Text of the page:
Chase Layoffs; Servicing Continues to Trade; OCC Issues Mortgage Handbook for Banks
know you're old if they have discontinued your blood type." You also
know you're old if you think "vendor management" consists of making sure
there is enough soda pop and Skittles in the lunch room machines. But
under Dodd-Frank, and its enforcement arm the CFPB, making sure your
vendors are compliant will be critical.
Once again, one must ask, "Can small companies really afford to
dedicate resources to do this in a thorough manner, knowing that the
costs are passed through to the borrowers' price?" Or perhaps can they
not afford to...
Maybe they'll pick up some resources from Chase. JPMorgan
Chase announced that a couple thousand positions would be eliminated,
changed, restructured, whatever term you'd like to use. I'd heard rumors of large numbers of LOs leaving the bank for several weeks now - perhaps they saw the writing on the wall. Or is it 5,000? Or 6,000. Or 8,000? I can't keep track.
I knew that I should have grown up and become a compliance guy!
Seriously, many attribute these activities to QM, and thus the CFPB.
("JPMorgan Chase is scaling back its mortgage products as the market
cools. The company plans to eliminate 22 of its 37 mortgage products and
programs by the end of 2014, according to a Tuesday presentation to
investors. It has already jettisoned 12 and plans to get rid of 10 more
by the end of the year.") And thus the consumer loses 60% of the
available mortgage programs at Chase. And should we assume some of those
15 programs left are Private Banking? In that case, most consumers do
not have $1 million in cash in JPM, so the damage could be even worse.
One wonders when the other big guys will follow suit.
Yesterday the commentary discussed signing bonuses and LOs moving from one lender to another.
I received this note from the Atlantic Seaboard. "I went through this
in 2006-2007 as well. In my market I can literally fill up my calendar
with lunches/meeting with management from competing mortgage companies,
big banks, small banks, and correspondent lenders. They all ask for me
to break out production from 2013 and to prove how much of my volume was
purchase volume. Two weeks later I have an offer for a 3 month sign-on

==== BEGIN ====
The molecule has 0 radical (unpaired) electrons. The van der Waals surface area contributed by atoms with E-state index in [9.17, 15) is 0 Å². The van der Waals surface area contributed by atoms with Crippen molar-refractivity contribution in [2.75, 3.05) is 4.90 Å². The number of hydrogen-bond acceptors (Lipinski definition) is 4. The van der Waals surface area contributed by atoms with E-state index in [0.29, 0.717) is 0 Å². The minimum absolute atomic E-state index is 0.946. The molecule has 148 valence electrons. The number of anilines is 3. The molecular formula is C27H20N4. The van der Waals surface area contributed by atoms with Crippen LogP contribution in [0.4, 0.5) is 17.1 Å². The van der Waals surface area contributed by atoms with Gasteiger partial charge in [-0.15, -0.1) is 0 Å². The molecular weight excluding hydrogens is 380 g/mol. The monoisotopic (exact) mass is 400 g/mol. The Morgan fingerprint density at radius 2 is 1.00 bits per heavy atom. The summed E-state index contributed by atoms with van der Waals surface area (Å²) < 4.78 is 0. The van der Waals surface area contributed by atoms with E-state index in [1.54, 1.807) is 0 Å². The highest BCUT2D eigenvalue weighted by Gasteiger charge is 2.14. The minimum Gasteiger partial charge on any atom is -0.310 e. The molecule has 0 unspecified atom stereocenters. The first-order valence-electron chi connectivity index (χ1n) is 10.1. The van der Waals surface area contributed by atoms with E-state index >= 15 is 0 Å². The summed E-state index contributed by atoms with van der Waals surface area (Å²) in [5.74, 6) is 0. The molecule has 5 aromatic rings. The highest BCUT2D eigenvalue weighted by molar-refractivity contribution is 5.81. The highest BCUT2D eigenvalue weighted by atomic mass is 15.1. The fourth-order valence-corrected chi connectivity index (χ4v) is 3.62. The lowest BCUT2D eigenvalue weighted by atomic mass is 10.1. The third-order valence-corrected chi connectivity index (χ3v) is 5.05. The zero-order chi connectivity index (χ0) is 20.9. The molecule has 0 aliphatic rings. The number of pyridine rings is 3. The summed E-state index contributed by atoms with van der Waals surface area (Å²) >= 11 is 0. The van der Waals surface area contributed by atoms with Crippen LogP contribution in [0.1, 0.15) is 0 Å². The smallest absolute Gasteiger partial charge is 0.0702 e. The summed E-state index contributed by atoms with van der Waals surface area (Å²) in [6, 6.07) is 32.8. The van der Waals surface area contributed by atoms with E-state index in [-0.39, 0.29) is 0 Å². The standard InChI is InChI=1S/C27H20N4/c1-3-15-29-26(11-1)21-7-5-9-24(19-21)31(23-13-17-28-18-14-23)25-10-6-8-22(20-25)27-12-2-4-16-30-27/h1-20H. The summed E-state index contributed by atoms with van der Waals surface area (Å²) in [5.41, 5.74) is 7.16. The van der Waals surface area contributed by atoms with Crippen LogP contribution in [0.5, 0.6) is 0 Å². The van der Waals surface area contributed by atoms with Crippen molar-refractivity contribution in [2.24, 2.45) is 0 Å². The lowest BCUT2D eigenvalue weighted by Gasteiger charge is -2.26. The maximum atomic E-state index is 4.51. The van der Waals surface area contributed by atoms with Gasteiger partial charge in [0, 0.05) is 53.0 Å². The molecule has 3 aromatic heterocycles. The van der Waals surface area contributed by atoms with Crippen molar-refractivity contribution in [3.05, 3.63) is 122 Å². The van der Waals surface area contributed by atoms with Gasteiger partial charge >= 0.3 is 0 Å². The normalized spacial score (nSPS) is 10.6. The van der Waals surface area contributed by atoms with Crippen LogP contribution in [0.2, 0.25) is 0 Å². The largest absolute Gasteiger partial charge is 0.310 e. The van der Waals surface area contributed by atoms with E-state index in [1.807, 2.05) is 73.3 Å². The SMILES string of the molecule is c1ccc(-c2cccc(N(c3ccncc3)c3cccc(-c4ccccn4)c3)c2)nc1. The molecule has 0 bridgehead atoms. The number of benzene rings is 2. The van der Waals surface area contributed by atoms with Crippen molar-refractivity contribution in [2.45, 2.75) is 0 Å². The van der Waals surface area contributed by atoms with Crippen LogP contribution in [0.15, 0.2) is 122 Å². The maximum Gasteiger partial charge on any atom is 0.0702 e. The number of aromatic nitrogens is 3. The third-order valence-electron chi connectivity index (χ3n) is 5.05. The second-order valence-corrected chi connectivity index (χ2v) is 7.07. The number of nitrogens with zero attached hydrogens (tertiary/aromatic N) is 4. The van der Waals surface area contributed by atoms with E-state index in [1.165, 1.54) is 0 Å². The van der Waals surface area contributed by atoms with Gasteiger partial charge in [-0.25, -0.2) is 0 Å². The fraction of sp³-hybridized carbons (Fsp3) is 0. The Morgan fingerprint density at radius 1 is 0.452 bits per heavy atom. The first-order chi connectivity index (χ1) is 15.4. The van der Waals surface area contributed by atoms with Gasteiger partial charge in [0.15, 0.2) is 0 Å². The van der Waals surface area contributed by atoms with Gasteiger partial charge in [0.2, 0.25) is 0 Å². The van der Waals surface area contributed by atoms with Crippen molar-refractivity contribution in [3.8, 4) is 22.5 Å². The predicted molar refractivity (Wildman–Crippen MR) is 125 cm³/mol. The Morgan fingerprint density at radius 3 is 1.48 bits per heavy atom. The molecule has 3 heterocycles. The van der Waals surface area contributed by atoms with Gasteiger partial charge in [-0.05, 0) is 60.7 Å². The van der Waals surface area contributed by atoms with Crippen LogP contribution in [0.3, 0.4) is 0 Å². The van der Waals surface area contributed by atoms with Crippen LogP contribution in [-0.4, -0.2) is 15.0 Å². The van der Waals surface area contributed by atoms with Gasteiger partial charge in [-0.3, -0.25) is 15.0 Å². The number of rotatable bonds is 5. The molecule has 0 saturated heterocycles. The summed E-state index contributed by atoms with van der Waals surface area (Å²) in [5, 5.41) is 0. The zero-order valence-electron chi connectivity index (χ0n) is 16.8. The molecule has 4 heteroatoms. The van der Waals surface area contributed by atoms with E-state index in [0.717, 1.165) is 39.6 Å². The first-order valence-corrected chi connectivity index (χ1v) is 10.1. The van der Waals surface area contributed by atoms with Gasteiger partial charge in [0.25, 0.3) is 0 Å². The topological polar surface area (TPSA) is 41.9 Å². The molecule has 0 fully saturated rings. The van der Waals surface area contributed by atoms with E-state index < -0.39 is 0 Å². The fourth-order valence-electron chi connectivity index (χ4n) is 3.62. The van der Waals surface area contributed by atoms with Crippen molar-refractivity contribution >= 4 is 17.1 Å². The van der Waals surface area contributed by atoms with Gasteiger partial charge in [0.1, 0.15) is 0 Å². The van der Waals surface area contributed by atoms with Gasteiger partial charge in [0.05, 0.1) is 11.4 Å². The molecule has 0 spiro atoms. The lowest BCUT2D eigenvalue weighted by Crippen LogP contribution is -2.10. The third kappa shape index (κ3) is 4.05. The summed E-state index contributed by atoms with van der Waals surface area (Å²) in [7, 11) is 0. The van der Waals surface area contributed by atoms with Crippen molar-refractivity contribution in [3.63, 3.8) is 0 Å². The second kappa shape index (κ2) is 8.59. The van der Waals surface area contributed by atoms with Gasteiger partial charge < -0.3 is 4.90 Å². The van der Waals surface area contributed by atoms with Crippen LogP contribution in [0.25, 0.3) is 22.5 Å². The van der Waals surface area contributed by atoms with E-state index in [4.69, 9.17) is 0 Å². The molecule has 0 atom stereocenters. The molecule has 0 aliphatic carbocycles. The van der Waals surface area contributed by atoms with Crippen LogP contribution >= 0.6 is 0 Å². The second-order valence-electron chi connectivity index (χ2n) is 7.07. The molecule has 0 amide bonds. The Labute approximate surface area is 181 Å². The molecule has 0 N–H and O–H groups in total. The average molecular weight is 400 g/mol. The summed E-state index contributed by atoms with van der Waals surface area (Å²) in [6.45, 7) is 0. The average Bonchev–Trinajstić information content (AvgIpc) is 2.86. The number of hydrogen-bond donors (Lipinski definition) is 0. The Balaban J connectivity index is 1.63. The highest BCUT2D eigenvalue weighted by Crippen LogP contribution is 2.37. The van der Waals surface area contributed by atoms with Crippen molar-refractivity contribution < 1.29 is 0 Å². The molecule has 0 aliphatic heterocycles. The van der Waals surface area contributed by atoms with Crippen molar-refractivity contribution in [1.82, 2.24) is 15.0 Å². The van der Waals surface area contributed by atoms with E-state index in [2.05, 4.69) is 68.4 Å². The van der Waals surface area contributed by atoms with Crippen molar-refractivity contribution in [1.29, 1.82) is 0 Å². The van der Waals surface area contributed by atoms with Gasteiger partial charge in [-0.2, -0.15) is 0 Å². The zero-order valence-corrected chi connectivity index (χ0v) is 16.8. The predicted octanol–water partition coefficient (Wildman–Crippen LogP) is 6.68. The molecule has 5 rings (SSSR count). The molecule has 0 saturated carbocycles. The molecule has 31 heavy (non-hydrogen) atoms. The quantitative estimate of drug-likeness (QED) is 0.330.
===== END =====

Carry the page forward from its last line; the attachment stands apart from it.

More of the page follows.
bonus (usually from $5-10k), accelerated basis points payout for 3-6
months, and a more aggressive comp plan overall. The colleagues that I
see leaving for these offers are mostly big refi producers, and their
business is slow now. They need the sign on bonus as a salary for three
months and hope to convert to purchase producers. They will likely fail,
however, as three months is not a long enough period to make that
change. Some were probably on the verge of being fired for lack of production and were approaching 4-6 months negative on their draws.
So an offer from another lender with a 3 month sign-on bonus was a no
brainier for them. In one move they went from being -$8-12k in the hole
to positive $5k a month."
are a lot of folks predicting what is going to happen to housing.
(Meanwhile, "down in the trenches", LOs, processors, and underwriters
are grappling with every deal.) Continued stagnant mortgage credit
supply and demand conditions likely were anticipated three years ago in the Treasury report, Reforming America's Housing Finance Market.
We do not think it is just the weather. Benign technical conditions
persist but valuation changes warrant a move up to neutral on the agency
MBS basis and down to neutral on AAA CMBS. We reiterate our
constructive views on legacy CMBS and non-agency MBS, with a preference
for CMBS. AAA CLOs appear particularly attractive at this point.
back when, the CFPB said that it would only examine banks with assets
north of $10 billion, but was capable of examining non-depository
mortgage banks of any size. And thus it spoketh, and banks with assets
of less than $10 billion breathed a sigh of relief. And there was peace.
But now the OCC has its own supervision manual on safety and soundness - for all banks.
Switching gears, the MBA's Advocacy Group notes that, "Private
mortgage insurers (MIs) have begun filing new master policies with
state regulators, paving the way for clearer coverage and greater
efficiencies in the industry.
The revised master policies were developed at the direction of FHFA and
formalize the implementation of various loss mitigation strategies
developed during the housing crisis to help troubled homeowners. Other
provisions include a robust rescission framework that clarifies when and
under what circumstances a policy may be rescinded, as well as the
establishment of specific timeframes for claims processing. MBA has
advocated for up-front risk sharing, which would bring additional
private capital in front of the GSEs and has the potential to lower
costs for homebuyers. An important component of this effort is
reassuring lenders and investors that MI coverage will be there when it
is needed. The new master policies and enhanced eligibility standards
are both critical in this respect."
February has been a huge month for MSR trades,
so much in fact I believe I may be a little behind in my reporting.
What appears below is what I have seen over the last week, and what I